Are You Glad When Passing the Peace Ends?


I once had a friend who attended church regularly with his wife, but he would wait in the narthex until after the “passing of the peace” portion of the service that occurred near the beginning. “My wife loves it,” he often said, “but that part of the service just does not work for me.” Maybe that’s the kind of person Gail Godwin had in mind in her novel Evensong in which Helen Britt’s husband, Paul, could not stand the passing of the peace. He felt it diverted from worship, and so he used that time to step across the street and buy the Sunday paper. “It was his form of protest,” Helen said.

I thought of these real life and fictional experiences when I read a column by John M. Buchanan, publisher of Christian Century, written after he retired as pastor of Fourth Presbyterian Church in Chicago. He had begun attending other churches and described his experience at two he had recently visited. Acknowledging the history and importance of the practice of passing the peace, nonetheless he says, “I have come to dread this part of the service.”

“All hell breaks loose,” he continues. “People leave their seats, walk around and greet nearly everyone else in the room. Robust conversations ensue. There is laughter, sometimes raucous, as two members share an inside joke. People discuss the results of a football game or yesterday’s storm. As a visitor, I shake the hands of the people immediately around me and then venture tentatively into the aisle.… I’m on my own and not sure what to do. I feel as if I’ve intruded in someone else’s family reunion.”

“The ritual that’s intended to affirm community often does anything but that if you happen to be a visitor. Instead, congregation members are communicating clearly to strangers that their church is a closed corporation.”

I first learned about the ancient practice of passing the peace in seminary. Since then, whenever I have been part of a service that included it, even when practiced poorly, I have kept in mind its place in liturgical tradition. However, Buchanan may be right that in many churches today, it is practiced in ways quite apart from its historical meaning and may even do more harm than good.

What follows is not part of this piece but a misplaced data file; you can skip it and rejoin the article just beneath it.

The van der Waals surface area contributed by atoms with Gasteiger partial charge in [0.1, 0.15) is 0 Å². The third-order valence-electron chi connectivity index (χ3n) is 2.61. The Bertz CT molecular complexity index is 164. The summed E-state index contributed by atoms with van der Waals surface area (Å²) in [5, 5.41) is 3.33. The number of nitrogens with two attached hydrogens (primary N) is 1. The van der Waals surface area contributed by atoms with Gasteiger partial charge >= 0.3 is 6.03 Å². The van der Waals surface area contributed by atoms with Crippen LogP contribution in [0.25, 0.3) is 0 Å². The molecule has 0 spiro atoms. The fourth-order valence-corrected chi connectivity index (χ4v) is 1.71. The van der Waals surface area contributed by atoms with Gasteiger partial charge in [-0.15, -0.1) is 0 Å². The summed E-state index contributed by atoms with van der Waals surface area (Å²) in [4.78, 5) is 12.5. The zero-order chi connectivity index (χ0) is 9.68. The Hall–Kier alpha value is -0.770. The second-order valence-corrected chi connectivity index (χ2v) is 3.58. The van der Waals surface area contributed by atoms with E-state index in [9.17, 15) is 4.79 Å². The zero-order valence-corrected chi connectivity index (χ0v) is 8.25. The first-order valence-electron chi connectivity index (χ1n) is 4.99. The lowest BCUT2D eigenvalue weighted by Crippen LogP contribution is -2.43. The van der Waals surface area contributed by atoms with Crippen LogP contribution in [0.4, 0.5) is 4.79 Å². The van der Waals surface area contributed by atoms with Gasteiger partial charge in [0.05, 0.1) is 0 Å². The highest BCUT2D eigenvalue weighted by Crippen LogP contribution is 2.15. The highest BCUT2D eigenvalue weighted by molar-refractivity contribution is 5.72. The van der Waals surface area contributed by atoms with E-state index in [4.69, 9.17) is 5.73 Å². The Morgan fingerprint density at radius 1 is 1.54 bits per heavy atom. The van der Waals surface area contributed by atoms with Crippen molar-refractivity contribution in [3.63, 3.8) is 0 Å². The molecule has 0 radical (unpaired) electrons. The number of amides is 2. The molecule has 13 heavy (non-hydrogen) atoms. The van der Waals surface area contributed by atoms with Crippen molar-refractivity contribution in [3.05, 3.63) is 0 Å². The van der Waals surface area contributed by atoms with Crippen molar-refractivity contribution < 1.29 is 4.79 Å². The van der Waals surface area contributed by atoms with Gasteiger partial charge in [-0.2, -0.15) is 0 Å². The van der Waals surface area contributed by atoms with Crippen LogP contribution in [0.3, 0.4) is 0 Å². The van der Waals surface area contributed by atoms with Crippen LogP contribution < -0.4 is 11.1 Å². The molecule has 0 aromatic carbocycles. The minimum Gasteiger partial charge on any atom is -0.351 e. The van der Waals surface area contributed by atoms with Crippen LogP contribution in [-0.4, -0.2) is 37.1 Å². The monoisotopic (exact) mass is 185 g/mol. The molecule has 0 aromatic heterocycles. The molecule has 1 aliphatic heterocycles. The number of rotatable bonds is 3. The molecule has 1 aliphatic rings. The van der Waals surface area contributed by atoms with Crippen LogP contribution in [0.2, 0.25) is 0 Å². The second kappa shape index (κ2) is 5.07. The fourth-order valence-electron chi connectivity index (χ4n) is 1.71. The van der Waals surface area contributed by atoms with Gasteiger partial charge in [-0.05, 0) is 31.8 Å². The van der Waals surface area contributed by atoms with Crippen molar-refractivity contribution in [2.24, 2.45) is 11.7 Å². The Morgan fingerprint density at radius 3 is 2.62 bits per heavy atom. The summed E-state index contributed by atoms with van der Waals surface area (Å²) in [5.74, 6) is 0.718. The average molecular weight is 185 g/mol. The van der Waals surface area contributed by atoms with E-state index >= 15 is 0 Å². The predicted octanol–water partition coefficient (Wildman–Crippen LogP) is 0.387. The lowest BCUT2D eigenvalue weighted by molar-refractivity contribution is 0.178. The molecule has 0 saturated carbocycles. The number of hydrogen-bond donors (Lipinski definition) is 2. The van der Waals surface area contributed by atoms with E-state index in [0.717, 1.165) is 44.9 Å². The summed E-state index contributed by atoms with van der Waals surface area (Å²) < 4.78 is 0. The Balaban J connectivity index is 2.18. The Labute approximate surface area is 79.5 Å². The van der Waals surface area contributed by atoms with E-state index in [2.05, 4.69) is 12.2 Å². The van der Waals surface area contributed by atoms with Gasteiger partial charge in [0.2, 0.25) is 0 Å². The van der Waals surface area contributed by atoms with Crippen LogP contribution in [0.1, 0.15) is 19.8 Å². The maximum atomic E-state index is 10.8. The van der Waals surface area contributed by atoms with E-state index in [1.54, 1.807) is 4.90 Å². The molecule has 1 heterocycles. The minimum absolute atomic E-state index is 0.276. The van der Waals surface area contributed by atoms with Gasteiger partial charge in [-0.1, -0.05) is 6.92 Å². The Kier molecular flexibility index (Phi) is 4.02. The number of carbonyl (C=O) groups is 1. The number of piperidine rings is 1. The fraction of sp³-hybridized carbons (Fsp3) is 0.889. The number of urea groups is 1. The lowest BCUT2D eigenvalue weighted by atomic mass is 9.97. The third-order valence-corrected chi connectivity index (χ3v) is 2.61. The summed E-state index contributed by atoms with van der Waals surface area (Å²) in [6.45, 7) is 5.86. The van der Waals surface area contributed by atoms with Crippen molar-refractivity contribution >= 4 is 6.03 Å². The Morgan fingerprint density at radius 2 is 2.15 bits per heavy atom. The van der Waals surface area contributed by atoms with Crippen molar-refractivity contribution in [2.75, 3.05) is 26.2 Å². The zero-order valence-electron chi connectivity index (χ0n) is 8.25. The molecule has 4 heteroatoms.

Some questions to ask and discuss may help ensure this liturgical practice is still vital in your congregation:

  • What is its purpose in our service? Have we communicated that purpose within the congregation?
  • Is it currently accomplishing that purpose? Does the pastor think it is accomplishing its purpose? What do worship leaders think about that? What do members of the congregation think?
  • What are church members doing during this time? Assign some people to watch for a few Sundays or, better yet, videotape what is happening. Chances are there are multiple patterns going on among the worshipers. What might that tell you?
  • What are guests doing during this time? Pay special attention to them.

While the passing of the peace may be a sign of community solidarity, Christian hospitality always gives high priority to welcoming the stranger. As Buchanan puts it, “The hospitality of welcoming the stranger is not only good manners but also Christian spiritual practice. But sometimes a Christian ritual that’s meant to affirm community, love and unity among believers can be exclusive, awkward and off-putting to people who are new or not part of the community.”

So, even if your church does not exhibit the most egregious excesses of bear hugs, ten minutes of nonstop movement, or bone crushing handshakes, you would do well to revisit this tradition that can add to worship or take away from it, depending on how well it is planned and practiced.

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About Author

Dr. Lovett H. Weems, Jr.

Lovett H. Weems, Jr., is senior consultant at the Lewis Center for Church Leadership, professor of church leadership at Wesley Theological Seminary, and author of several books on leadership.

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